Spotify is preparing to go public this year, but it may have a few other issues to sort out before it does so. With a potential valuation at $20 billion after it goes public, Spotify must sort out a few problems before it does, especially when licensing artists' music.
The streaming giant was just slapped with a jaw-dropping $1.6 billion lawsuit from Wixen Music Publishing. The music publisher watches over artists like Missy Elliott, The Doors, Rage Against The Machine, Tom Petty, Ride, and many more.
Wixen Music Publishing stated in the suit that Spotify didn't acquire the proper rights for tracks by their artists. "We're just asking to be treated fairly. We are not looking for a ridiculous punitive payment. But we estimate that our clients account for somewhere between 1% and 5% of the music these services distribute," states Randall Wixen, CEO of Wixen Music Publishing. "Spotify has more than $3 billion in annual revenue and pays outrageous annual salaries to its executives and millions per month for ultra-luxurious office space in various cities."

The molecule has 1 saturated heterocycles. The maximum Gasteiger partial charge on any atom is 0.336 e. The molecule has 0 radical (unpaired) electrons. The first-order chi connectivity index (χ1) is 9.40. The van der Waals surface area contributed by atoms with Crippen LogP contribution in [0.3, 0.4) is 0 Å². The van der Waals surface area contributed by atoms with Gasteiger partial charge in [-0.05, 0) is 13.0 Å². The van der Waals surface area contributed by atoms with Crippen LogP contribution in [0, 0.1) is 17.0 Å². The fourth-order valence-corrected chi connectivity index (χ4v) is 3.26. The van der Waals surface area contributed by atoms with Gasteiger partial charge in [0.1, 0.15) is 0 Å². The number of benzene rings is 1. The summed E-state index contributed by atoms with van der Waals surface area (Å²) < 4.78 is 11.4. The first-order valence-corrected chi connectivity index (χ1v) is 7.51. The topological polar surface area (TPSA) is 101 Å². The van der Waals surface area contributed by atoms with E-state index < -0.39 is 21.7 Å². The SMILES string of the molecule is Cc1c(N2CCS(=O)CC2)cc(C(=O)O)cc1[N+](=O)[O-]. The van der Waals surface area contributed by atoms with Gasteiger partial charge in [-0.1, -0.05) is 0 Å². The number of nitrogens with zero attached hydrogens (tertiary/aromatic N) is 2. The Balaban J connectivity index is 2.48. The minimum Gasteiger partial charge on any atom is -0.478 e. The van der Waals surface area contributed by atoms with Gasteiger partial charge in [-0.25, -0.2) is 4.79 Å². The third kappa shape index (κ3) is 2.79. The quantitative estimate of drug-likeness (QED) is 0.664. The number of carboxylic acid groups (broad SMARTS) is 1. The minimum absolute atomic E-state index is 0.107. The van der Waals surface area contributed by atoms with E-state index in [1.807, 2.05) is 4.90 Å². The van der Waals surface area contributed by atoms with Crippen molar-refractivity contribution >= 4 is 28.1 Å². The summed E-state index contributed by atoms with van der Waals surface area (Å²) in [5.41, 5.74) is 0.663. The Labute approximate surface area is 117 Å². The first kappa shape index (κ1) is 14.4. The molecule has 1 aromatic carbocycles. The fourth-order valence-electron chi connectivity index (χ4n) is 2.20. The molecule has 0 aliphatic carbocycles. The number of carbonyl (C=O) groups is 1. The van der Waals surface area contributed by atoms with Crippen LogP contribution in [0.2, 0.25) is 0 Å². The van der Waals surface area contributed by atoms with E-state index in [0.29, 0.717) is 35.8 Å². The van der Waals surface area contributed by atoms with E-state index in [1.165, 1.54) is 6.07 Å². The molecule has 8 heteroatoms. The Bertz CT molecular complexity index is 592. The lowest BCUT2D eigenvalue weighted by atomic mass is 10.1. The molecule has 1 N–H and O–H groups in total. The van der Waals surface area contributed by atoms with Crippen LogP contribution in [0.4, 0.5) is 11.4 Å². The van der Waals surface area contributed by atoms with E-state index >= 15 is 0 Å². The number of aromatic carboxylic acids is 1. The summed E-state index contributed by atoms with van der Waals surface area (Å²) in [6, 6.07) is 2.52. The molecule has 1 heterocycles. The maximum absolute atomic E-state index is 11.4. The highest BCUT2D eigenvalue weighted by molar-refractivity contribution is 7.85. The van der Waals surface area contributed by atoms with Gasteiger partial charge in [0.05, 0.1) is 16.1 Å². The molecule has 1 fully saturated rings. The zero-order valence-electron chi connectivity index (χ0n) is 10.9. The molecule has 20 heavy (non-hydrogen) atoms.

Shortly after being hit with this astounding copyright infringement lawsuit, Spotify quietly filed its paperwork for the initial public offering (IPO) with the Securities and Exchange Commission. They are, however, doing things slightly different than usual by "sharing directly on the New York Stock Exchange without raising capital or issuing new shares," states Los Angeles Times. "That unusual move would enable Spotify to go public while saving money on the hefty underwriting fees that companies typically pay to investment banks when they hold an IPO."
Enforcing Rights Just Got Much Easier for Copyright Owners
Rights-holders may be awarded damages by submitting an infringement notice with the Copyright Claims Board.
Spotify was allegedly aware that it was taking a shortcut when sharing Wixen Music Publishing's catalog to its service; however, it neglected to acquire the proper licenses regardless.